Interview with Dr. Joy Good of Arkansas State University
Dr. Joy Good is an Associate Professor in the Department of Communication Disorders at Arkansas State University. She has over 20 years of experience in the field –including nearly a decade as a public school-based clinician. She currently teaches courses in both Diagnostic Methods and Intervention in Communication Disorders as well as Language Learning Disorders and Phonetics. Her research focus deals with written language issues pertaining to the school-age population.
Note: You should consult with your doctor or speech pathologist for recommendations on treatment. The views and opinions expressed in this article are those of Dr. Good and do not necessarily reflect the official policy or position of SpeechPathologyMastersPrograms.com
What got you interested in literacy interventions?
After working as a school-based speech-language pathologist for nearly a decade, I became convinced that written language was an area in which our clients were being underserved. The academic struggles these children faced as a result of their literacy-related deficits deeply concerned me and led ultimately to my returning to school to pursue my doctorate. During this time, I focused my research on the development of literacy interventions that could be used with our clients to facilitate academic success.
What made you specifically interested in morphological awareness and spelling?
Currently, there are a lack of available interventions that focus on spelling in our field. Consequently, SLPs tend to lack confidence in this area and may avoid addressing spelling in their treatment programs. I wanted to help fill this gap in service provision by developing treatment protocols that could be easily used by school-based clinicians in their clinical practice.
Extensive research in our field has focused on phonemic awareness. However, other types of linguistic knowledge are used during the reading and writing processes. Morphological awareness is one such type of linguistic knowledge that has a significant impact on a variety of literacy skills. My current research continues to focus on developing morphological awareness interventions for a variety of age groups and disabilities. I believe the full potential of this type of intervention has yet to be tapped fully.
When might a speech-language pathologist consider a morphological awareness intervention? What are the advantages?
There are no standardized assessments of morphological awareness skill at this time. While there are some informal measures available, SLPs will need to rely largely on their own assessment of their client’s literacy skills. Clients who demonstrate difficulty in applying morphological knowledge to literacy tasks will benefit from this type of intervention. Morphological awareness intervention has the advantage of being both an efficient and effective way to address a variety of literacy skills simultaneously.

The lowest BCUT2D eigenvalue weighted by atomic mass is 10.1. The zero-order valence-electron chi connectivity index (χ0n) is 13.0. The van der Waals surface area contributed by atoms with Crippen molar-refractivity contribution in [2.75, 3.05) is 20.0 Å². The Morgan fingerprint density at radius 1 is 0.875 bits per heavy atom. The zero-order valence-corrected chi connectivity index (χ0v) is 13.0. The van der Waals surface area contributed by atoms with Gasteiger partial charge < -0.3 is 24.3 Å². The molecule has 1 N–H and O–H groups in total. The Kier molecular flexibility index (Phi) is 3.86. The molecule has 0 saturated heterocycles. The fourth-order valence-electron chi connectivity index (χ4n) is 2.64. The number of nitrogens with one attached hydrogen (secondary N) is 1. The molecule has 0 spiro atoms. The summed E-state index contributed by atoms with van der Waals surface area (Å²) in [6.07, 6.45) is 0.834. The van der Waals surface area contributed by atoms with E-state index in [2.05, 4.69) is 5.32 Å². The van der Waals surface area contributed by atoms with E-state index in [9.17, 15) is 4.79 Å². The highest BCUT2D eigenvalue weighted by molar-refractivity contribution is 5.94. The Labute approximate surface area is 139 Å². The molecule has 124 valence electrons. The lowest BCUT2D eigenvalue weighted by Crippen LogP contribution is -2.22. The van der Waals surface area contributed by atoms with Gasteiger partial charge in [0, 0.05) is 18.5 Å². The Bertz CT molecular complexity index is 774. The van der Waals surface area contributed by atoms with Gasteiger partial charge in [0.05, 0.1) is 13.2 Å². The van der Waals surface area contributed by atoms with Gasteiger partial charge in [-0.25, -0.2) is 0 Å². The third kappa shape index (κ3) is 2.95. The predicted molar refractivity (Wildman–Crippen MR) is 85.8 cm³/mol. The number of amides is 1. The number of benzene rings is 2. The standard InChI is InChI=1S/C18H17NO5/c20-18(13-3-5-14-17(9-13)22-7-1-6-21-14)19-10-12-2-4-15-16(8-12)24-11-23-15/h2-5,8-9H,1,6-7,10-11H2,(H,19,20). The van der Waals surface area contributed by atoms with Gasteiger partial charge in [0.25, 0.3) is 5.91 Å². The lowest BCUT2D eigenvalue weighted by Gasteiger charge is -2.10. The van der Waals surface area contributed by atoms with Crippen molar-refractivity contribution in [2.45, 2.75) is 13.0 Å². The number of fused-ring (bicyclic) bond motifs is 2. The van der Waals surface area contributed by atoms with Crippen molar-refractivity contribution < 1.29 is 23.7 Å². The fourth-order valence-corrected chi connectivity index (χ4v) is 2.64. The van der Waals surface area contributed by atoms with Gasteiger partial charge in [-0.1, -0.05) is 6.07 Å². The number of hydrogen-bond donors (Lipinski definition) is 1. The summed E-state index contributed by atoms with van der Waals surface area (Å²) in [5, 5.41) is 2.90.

Are there challenges to implementing this sort of intervention?
The greatest challenge is a lack of knowledge. However, numerous resources are available in both the fields of speech-language pathology and education for clinicians wishing to learn more about this type of intervention.
How has your experience as a school SLP shaped your research and teaching?
It really was my experience as a school-based SLP that served to develop my passion for the research path I have chosen. Each intervention that I have developed so far has been based on a need that I encountered when I was working with my clients in the public schools. Additionally, my experience as a school-based SLP has enriched my teaching as well.
Of all the research that you have done, what are you most proud of?
I am proud of the impact my research has had on practicing clinicians. Numerous SLPs have contacted me to tell me that they have either used my morphological awareness instruction or that they would like to learn more about it so that they can begin to incorporate it into their clinical practice.
What is your advice for SLP graduate students?
My advice is simple. Embrace the idea of being a lifelong learner. Always take advantage of opportunities to improve your clinical skills. It is your responsibility to provide the highest quality of services possible to your future clients.
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